This forum has been closed.
Comment Sorting
by: Jack from: US
May 31, 2012 16:37
Kyrgyz country is a NATO minion.
In Response

by: george from: USA
June 01, 2012 02:47
If this was done to my sister or daughter, there would be blood spilt.
This is the 21st century, time for the 13th century mentality to go.
The actions of these men is criminal, and needs to be delt with as such. They have dishonored themselves and their country with their actions. Have proven themselves to be cowards.
To Jack, do you drink and post?
In Response

by: Jack from: US
June 01, 2012 12:47
that was a post by jealous RFE/RL staff member, keen on undermining my authority, not me. RFE/RL is a CIA-operated propaganda outlet of US government

by: William from: Aragon
May 31, 2012 23:03
The crimes were committed by Kyrgyz men on Kyrgyz women in Russia, and the women need to be reported to the Russian authorities - I am sure they will get it sorted out.

by: Anonymous
May 31, 2012 23:49
"She says the assault ended with one of her assailants raping her."

I think this blablabla non-kirgyz men blabla was only a pretext for
humiliating, torturing and raping a woman.

poor, insignificant, powerless fellows whose only purported illusion of power is humiliating a defenseless and helpless woman.

by: Bek from: Kyrgyzstan
June 01, 2012 05:02
I recognize this videos. In fact those are uzbek women at ethnic attacks in southern Kyrgyzstan.

by: Beken from: Osh
June 01, 2012 12:13
kyrgyz people are muslim. İslam do not give permisson to women to be with men she doesnt married. Women are pride of nation.
In Response

by: George from: USA
June 01, 2012 15:58
Beken, If the women are the pride of the nation, why are they in so many case's treated like slaves and dogs?
Where is the mens pride and self respect to treat a woman in this manner?
In Response

by: Adam from: London, UK
June 02, 2012 16:19
Beken, according to Islam, a muslim woman can marry a muslim man- it is not dependant on his or her nationaity but only the religion. If you want to follow Islam, then this is the Islamic law. Yes, it is recommended for them to be of the same culture, but it is not the steadfast rule, this does not justify such attacks on defenceless women. In Islam, we have the highest respect for women and our religion teaches us to be kind and gentle to them - not to show force or opress them. Such behaviour is not Islamic at all and gives muslims a bad name all over the world. Just read some of the comments from non-muslims on this page and you will see. Islam, speaks respectfully of woman- the mother, the wife, the daughter, the sister, endears her and takes care of her, stressing her being worthy of affection, mercy and generosity. It recommends women before recommending a man. It regards the love of woman as a sign of faith.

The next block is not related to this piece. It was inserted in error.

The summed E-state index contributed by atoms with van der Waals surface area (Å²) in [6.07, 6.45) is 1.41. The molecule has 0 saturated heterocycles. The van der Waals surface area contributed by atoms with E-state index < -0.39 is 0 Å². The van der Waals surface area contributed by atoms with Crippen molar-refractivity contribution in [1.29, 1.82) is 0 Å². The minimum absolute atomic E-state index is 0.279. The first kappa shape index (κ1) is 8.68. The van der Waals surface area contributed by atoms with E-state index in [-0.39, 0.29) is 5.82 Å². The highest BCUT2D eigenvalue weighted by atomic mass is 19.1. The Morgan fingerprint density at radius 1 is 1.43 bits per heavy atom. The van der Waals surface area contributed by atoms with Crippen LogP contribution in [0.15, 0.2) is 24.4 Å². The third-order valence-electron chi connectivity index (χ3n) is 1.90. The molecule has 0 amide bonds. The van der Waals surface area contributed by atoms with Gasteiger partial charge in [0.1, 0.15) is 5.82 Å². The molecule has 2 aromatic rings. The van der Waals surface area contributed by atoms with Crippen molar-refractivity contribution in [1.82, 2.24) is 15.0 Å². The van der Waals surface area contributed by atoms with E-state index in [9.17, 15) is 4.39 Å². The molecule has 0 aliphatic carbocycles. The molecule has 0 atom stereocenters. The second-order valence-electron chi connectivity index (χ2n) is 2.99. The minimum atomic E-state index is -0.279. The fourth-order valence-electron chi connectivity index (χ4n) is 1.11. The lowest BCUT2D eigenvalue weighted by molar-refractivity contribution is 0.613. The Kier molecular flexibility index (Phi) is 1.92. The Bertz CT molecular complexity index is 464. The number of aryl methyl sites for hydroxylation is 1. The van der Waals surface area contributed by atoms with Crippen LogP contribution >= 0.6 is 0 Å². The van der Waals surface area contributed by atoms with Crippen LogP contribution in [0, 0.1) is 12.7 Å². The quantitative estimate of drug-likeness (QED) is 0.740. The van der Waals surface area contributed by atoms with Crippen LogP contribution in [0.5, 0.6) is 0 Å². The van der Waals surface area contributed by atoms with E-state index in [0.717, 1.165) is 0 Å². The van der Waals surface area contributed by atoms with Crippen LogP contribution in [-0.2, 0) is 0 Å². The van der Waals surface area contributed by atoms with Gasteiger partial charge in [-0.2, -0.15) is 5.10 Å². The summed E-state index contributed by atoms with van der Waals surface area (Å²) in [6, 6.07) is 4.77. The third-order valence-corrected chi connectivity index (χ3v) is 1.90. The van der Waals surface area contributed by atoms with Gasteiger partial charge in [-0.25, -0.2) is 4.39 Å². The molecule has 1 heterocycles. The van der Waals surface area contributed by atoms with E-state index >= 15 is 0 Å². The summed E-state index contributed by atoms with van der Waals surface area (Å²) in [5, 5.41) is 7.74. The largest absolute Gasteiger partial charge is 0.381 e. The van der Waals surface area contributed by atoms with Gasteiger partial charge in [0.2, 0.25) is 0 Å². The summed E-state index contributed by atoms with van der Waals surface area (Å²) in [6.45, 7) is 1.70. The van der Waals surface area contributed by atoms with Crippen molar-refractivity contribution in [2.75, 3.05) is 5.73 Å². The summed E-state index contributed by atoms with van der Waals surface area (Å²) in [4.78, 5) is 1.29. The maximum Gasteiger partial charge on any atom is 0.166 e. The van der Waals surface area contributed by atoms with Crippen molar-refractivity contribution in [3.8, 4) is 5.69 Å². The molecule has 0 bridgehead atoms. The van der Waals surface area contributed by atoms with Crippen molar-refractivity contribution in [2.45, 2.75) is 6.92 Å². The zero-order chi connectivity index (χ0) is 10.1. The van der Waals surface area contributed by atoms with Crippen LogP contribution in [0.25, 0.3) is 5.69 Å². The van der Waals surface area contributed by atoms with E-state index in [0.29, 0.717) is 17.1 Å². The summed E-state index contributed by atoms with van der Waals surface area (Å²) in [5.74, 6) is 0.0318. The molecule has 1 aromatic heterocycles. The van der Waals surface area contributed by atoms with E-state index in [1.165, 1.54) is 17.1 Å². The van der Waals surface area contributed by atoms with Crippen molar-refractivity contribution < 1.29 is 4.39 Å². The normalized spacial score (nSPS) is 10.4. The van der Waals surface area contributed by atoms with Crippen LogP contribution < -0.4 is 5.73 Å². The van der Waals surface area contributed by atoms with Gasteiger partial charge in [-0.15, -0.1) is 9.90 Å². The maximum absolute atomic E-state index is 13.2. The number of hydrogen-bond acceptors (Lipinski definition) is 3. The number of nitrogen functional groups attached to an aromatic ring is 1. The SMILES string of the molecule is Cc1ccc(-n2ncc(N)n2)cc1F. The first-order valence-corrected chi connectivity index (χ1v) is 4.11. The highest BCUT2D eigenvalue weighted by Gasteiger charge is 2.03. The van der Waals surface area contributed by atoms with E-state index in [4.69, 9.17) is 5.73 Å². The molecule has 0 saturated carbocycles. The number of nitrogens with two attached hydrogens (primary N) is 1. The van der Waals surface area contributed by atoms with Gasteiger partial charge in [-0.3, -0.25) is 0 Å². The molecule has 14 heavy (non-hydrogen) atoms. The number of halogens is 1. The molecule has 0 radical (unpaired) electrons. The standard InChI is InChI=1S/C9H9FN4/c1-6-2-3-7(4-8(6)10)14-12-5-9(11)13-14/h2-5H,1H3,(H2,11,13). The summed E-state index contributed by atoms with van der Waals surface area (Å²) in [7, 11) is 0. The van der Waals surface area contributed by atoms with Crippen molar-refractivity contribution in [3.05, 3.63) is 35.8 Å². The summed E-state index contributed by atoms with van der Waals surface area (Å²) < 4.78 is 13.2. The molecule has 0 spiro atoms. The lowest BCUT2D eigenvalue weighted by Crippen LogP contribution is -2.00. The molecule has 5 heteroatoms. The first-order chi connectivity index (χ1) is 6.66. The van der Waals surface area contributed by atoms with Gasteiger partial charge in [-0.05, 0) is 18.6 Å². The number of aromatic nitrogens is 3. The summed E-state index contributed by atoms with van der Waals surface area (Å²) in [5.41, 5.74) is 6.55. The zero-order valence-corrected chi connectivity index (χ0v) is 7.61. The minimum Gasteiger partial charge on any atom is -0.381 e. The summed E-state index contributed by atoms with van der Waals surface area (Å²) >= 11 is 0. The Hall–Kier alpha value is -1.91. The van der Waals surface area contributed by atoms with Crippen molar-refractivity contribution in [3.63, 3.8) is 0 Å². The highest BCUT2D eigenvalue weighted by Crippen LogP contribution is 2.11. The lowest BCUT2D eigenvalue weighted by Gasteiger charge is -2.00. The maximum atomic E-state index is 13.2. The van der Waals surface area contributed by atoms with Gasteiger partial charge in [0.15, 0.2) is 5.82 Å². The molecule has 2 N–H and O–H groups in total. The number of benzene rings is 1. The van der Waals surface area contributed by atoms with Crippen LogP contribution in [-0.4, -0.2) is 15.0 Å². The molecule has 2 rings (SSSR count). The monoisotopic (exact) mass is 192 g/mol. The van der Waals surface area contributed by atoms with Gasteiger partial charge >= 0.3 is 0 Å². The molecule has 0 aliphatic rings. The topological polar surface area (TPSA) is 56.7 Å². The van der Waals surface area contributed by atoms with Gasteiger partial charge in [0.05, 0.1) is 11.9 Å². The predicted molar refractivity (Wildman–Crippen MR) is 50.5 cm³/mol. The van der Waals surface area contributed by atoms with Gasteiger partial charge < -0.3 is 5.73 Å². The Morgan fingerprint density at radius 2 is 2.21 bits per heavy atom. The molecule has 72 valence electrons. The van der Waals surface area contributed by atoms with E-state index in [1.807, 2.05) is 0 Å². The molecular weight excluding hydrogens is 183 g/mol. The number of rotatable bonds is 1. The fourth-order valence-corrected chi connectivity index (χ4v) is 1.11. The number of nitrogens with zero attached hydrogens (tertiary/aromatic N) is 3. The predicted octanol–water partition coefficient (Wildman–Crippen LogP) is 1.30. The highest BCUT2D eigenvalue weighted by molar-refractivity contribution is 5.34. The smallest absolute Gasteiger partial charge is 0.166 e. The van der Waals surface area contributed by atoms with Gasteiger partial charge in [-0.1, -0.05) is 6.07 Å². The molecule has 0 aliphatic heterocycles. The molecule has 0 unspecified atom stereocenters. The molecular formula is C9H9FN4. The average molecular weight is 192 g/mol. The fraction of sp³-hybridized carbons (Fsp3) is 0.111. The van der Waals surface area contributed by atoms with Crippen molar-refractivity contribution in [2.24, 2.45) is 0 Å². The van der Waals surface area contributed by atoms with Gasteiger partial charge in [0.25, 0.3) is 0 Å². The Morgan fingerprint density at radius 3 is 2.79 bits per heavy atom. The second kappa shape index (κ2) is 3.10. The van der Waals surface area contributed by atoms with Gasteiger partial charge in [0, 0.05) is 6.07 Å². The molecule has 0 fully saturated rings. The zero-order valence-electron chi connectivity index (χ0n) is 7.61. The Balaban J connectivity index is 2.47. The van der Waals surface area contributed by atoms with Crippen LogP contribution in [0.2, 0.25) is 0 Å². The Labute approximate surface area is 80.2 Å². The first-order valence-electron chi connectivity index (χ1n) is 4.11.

It even raises this love of woman to the level of being a `prophetic conduct'. We must look higher than just a person nationality- as you know, Islam does not see colour or nation. When one day you have the honour of going to Mecca, you will see people from every nation on earth. May Allah give us all hidayat (guidance) including these 'patriots' and their victims. For your information, I am not from central asia and i am located in London.
In Response

by: William from: Aragon
June 02, 2012 23:31
Thank-you Adam, for your wider and informative comment on this matter. We readers look forward to your further comments on this site.